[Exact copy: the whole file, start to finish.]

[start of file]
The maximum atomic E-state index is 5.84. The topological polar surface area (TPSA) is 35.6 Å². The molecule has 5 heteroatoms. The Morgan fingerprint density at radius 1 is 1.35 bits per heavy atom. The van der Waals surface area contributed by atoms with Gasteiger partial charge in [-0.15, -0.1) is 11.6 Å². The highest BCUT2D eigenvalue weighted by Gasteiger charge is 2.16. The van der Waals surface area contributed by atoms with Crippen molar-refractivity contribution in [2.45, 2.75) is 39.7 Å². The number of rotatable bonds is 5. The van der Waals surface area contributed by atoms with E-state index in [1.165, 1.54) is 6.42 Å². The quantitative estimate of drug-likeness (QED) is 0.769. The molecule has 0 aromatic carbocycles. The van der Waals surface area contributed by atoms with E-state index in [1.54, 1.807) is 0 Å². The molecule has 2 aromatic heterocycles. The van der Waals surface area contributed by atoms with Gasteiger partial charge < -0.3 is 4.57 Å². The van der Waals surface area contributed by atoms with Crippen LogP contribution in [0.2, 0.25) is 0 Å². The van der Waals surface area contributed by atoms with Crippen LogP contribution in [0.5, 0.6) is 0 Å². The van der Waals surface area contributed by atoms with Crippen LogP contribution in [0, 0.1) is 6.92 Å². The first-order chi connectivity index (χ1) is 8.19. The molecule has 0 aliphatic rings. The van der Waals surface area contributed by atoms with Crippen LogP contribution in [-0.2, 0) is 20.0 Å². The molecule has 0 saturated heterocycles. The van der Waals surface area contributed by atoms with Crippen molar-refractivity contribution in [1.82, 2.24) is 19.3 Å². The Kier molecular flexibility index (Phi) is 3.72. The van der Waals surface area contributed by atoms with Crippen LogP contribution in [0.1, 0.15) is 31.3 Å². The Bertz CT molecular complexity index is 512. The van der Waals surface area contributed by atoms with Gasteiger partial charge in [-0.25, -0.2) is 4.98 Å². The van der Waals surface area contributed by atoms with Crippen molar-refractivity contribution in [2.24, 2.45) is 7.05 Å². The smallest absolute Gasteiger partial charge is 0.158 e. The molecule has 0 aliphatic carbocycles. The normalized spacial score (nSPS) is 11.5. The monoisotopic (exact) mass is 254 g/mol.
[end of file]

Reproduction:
The maximum atomic E-state index is 5.84. The topological polar surface area (TPSA) is 35.6 Å². The molecule has 5 heteroatoms. The Morgan fingerprint density at radius 1 is 1.35 bits per heavy atom. The van der Waals surface area contributed by atoms with Gasteiger partial charge in [-0.15, -0.1) is 11.6 Å². The highest BCUT2D eigenvalue weighted by Gasteiger charge is 2.16. The van der Waals surface area contributed by atoms with Crippen molar-refractivity contribution in [2.45, 2.75) is 39.7 Å². The number of rotatable bonds is 5. The van der Waals surface area contributed by atoms with E-state index in [1.165, 1.54) is 6.42 Å². The quantitative estimate of drug-likeness (QED) is 0.769. The molecule has 0 aromatic carbocycles. The van der Waals surface area contributed by atoms with E-state index in [1.54, 1.807) is 0 Å². The molecule has 2 aromatic heterocycles. The van der Waals surface area contributed by atoms with Gasteiger partial charge < -0.3 is 4.57 Å². The van der Waals surface area contributed by atoms with Crippen LogP contribution in [0.2, 0.25) is 0 Å². The van der Waals surface area contributed by atoms with Crippen LogP contribution in [0.5, 0.6) is 0 Å². The van der Waals surface area contributed by atoms with Crippen LogP contribution in [0, 0.1) is 6.92 Å². The first-order chi connectivity index (χ1) is 8.19. The molecule has 0 aliphatic rings. The van der Waals surface area contributed by atoms with Crippen LogP contribution in [-0.2, 0) is 20.0 Å². The molecule has 0 saturated heterocycles. The van der Waals surface area contributed by atoms with Crippen molar-refractivity contribution in [1.82, 2.24) is 19.3 Å². The Kier molecular flexibility index (Phi) is 3.72. The van der Waals surface area contributed by atoms with Crippen LogP contribution in [0.1, 0.15) is 31.3 Å². The Bertz CT molecular complexity index is 512. The van der Waals surface area contributed by atoms with Gasteiger partial charge in [-0.25, -0.2) is 4.98 Å². The van der Waals surface area contributed by atoms with Crippen molar-refractivity contribution in [2.24, 2.45) is 7.05 Å². The smallest absolute Gasteiger partial charge is 0.158 e. The molecule has 0 aliphatic carbocycles. The normalized spacial score (nSPS) is 11.5. The monoisotopic (exact) mass is 254 g/mol.